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Sounders rally, but still frustrated by falling behind

SEATTLE– On paper, Saturday night’s match against the New England Revolution looked like a chance for the Seattle Sounders to build on last week’s dominating 3-0 road win over the LA Galaxy.

The Revs missed the playoffs in 2016, managing only two road victories the entire year. They were off to a slow start this season as well, winless in four road matches and earning just two wins from eight games.

The Sounders, meanwhile, were coming home after three straight road matches. Counting last year’s playoffs, they had not lost at CenturyLink Field in 13 straight games. They were also coming off one of the more complete wins in their nine-year history. Head coach Brian Schmetzer seemed to have solved the club’s early-season scoring woes, moving Harry Shipp to the bench, pushing Jordan Morris to left midfield, and inserting Will Bruin as the lone forward in the Sounders 4-2-3-1 formation.

With Bruin occupying defenders in the penalty area, Morris, Clint Dempsey, and Nicolas Lodeiro found chance after chance to combine last weekend, shredding the Galaxy for a trio of goals before halftime. Continuing a theme from last season, Morris again looked more comfortable going at defenders with the ball at his feet than attempting to provide hold-up play or rubbing off back shoulders.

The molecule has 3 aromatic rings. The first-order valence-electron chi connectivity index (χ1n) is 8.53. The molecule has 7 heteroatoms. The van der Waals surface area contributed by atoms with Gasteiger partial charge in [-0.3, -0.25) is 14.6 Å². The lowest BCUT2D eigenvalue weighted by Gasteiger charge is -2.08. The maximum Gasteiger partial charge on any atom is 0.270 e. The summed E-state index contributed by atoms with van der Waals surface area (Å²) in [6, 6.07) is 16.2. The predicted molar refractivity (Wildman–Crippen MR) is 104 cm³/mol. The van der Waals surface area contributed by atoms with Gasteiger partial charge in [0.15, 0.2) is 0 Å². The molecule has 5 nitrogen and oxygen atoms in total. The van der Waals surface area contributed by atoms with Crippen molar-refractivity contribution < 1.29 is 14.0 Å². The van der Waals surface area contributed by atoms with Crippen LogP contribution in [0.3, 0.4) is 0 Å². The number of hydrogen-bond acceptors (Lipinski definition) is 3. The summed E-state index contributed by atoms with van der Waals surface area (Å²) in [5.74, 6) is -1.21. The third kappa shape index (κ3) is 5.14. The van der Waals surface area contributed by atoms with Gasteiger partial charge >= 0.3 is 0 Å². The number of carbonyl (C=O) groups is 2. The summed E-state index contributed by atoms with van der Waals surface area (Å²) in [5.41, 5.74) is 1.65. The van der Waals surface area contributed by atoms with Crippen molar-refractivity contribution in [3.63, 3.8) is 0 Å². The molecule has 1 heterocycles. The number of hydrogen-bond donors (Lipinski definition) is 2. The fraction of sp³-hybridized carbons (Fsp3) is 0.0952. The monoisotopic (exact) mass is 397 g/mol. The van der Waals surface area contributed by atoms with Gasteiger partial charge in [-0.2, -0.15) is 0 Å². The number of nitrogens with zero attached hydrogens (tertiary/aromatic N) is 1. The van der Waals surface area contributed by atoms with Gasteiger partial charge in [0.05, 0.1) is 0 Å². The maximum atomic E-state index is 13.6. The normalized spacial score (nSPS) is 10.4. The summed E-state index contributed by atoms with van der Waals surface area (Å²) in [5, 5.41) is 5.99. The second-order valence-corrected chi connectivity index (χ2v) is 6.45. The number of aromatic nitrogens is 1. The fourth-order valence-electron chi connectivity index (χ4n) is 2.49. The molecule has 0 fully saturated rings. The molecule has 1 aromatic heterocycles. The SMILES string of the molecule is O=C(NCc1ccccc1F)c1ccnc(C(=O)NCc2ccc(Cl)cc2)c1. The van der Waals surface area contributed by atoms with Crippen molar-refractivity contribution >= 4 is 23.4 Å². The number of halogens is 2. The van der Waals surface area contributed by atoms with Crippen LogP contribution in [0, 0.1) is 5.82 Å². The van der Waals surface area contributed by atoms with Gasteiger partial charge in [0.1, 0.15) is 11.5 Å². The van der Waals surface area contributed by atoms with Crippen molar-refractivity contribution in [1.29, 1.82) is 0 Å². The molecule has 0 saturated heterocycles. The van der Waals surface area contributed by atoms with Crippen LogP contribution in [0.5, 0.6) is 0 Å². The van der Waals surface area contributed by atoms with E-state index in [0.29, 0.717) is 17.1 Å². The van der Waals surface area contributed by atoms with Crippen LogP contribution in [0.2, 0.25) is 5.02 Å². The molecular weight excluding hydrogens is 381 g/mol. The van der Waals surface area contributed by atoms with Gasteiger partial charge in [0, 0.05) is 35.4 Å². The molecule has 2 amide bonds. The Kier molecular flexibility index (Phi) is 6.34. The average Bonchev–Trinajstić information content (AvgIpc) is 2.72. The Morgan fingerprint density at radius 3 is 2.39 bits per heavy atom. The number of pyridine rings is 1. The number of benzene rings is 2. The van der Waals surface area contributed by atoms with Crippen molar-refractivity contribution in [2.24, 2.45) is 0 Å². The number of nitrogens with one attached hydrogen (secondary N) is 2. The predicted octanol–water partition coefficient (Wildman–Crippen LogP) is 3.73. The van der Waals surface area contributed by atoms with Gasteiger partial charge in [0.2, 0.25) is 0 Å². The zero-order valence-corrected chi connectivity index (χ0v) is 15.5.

And for 15 minutes Saturday, everything seemed to go according to plan. Seattle controlled nearly 75 percent of the ball, completed nearly 90 percent of its passes, and generally seemed to be pushing and pulling New England’s defense at will.

Then a routine Daigo Kobayashi shot from 35 yards skipped past goalkeeper Stefan Frei.

“I made a blunder,” Frei said after the match. “I gifted them a goal. And as we know goals are vital in soccer. And they’re even crazier when they’re against the run of play. We were starting to really get into a groove and dominating possession and I gift them a goal. It’s difficult. It obviously kind of throws our rhythm off and it’s difficult for us to kind of find ourselves again. Error on my part, simple as that.”

“We were controlling the match from early parts of the first half,” added Schmetzer. “They were fortunate to get that first goal. It allowed them to tactically play a little bunker and counter game, which they did very well. But I thought we were on top of them from early in the first half.”

The Sounders gave up a goal to Juan Agudelo just 10 minutes later, and went into the half trailing 2-0. If that scoreline sounds familiar, it should: it was the third time in just eight games the Sounders have trailed by the same score at halftime. They also trailed the Vancouver Whitecaps 2-0 in the second half on April 14. Their record in those four matches is now 0-2-2.

Frei addressed the team at halftime.

“At halftime I came in said, ‘I (messed) up. Who wants to bail me out? Please step up.’ And I think we did as a whole unit, and I’m thankful for that.”

It would get worse before it got better, as the Sounders conceded a second goal to Agudelo early in the second half to fall down 3-0.